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Android fragmentation not so serious, says study

Feb 3, 2012 — by LinuxDevices Staff — from the LinuxDevices Archive
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Android is regularly blasted for fragmentation, but most Android smartphones and tablets use similar builds, screen sizes, and resolutions, according to a study by app analytics firm Localytics. Currently, 73 percent of Android smartphone app sessions use Android 2.3, with 23 percent at Android 2.2, while 41 percent originated from 4.3 inch screens and 22 percent from four-inch screens, says the study.

Much of the negative conversation concerning Google's Android platform is predicated on the fact that it's fragmented. Specifically, the concern is that there too many operating system builds — spanning Android 2.0 to Android 4.0 — and too many devices and handset makers clogging an already crowded mobile market.

While it's not common to hear consumers complain about having too much choice, and still relatively rare to hear complaints about apps that work on one OS build but not the other, mobile app developers have expressed concern about their ability to write for the platform and make money.

Yet Localytics has collected data that suggests developers shouldn't be as concerned as previously thought. According to study, 73 percent of Android handsets tracked by Localytics run Android 2.3 ("Gingerbread") and 23 percent still run Android 2.2 ("Froyo").


Most-typical Android smartphone (left) and tablet (right) specs, based on app sessions

Source: Localytics
(Click on either to enlarge)

In a Feb. 1 blog post about its results, Localytics concluded, "Between the two, Android developers can be confident that they only need to actively target two Android OS builds in order to achieve 96 percent compatibility with the Android ecosystem." The study analyzed the number of user sessions initiated by apps that use its mobile analytics service in the two-week period ending Jan. 22.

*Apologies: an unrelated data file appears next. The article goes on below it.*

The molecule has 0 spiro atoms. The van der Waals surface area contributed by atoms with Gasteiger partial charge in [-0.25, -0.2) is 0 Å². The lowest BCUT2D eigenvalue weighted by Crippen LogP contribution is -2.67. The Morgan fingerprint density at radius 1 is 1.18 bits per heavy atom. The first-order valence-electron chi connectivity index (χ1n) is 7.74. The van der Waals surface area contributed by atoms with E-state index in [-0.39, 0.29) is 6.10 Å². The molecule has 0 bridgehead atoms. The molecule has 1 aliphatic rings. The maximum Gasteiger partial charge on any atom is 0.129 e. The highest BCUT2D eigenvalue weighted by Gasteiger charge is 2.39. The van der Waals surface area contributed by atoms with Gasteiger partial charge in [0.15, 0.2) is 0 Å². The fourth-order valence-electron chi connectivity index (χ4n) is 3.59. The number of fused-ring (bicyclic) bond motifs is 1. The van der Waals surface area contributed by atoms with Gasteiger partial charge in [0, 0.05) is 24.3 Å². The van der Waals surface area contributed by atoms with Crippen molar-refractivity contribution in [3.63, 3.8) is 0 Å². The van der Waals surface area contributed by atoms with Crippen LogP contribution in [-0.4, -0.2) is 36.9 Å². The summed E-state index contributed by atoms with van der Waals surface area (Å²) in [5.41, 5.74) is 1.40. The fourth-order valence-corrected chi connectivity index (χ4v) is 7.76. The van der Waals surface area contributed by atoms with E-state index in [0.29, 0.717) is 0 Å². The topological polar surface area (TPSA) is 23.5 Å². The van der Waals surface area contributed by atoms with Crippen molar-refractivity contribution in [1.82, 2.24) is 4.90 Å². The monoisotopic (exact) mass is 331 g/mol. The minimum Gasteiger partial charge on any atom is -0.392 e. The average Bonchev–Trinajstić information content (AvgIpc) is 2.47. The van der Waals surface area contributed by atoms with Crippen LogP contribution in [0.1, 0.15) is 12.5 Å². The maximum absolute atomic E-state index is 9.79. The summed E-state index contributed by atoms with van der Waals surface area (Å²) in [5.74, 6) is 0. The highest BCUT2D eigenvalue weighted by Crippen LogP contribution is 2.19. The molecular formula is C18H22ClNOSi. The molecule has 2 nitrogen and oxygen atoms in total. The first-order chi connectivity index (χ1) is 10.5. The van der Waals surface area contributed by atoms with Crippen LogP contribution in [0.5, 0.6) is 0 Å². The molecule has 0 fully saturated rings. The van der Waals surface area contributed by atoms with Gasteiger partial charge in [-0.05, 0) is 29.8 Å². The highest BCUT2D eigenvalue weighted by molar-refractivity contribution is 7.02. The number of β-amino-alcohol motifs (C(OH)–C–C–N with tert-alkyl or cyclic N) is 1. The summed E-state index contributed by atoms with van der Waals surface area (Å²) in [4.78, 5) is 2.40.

Addressing the concern that Android developers must write code to fit varying screen sizes and resolutions, Localytics said a resolution of 800 x 480 pixels accounted for 62 percent of resolution specs. In addition, some 41 percent of all app sessions were said to have come from Android devices with 4.3 inch screens. These include devices such as the Motorola Droid X, HTC Thunderbolt and Samsung Droid Charge (pictured). Next up were four-inch screens at 22 percent, such as the original Motorola Atrix and Samsung Galaxy S line.

Localytics is not arguing that fragmentation is not a problem, but the company makes a convincing case the criticism may have been overstated.

"For both screen size and resolution, Android developers have more to deal with than iOS developers, thanks to Apple's single handset form factor," stated the company. "However, with five options accounting for more than 90% of all Android app usage, the fragmentation is not particularly daunting."

Android tablets showed similar patterns, with 74 percent of all Android tablet usage coming from devices with the same seven-inch, 1024 x 600 specs, including the Amazon Kindle Fire, Samsung Galaxy Tab, and Barnes and Noble Nook Tablet (pictured farther above). Almost all of the remainder — 22 percent — are 10.1 inch devices with 1280 x 800 resolution.

All told, 92 percent of Android tablets run either Gingerbread (71 percent), or Android 3.x ("Honeycomb") (21 percent), says the study.

Fragmentation may ease as more devices adopt Android 4.0 ("Ice Cream Sandwich"), which should help fuse the fork Google created by splitting smartphone and tablets into two distinct branches a year ago. But it still doesn't ameliorate the fact the handset OEMs and carriers decide what OS version goes on their handsets and tablets, leaving it up to app developers to write several versions of their app to work on different devices. Worse, OEMs and carriers often withhold OS upgrades when they're available, in many cases because they're tailoring their UI layers to work with the updates, adding to more fragmentation.

While it's understandable that carriers and OEMs wait to push out OS upgrades until they've been properly tested, it still can lead to awkward moments. Such as when friends with Android phones made by different OEMs served by the same carrier realize one has a fresher OS build than the other. Awkward.

Clint Boulton is a writer for eWEEK.


This article was originally published on LinuxDevices and has been donated to the open source community by QuinStreet Inc. Please visit LinuxToday.com for up-to-date news and articles about Linux and open source.

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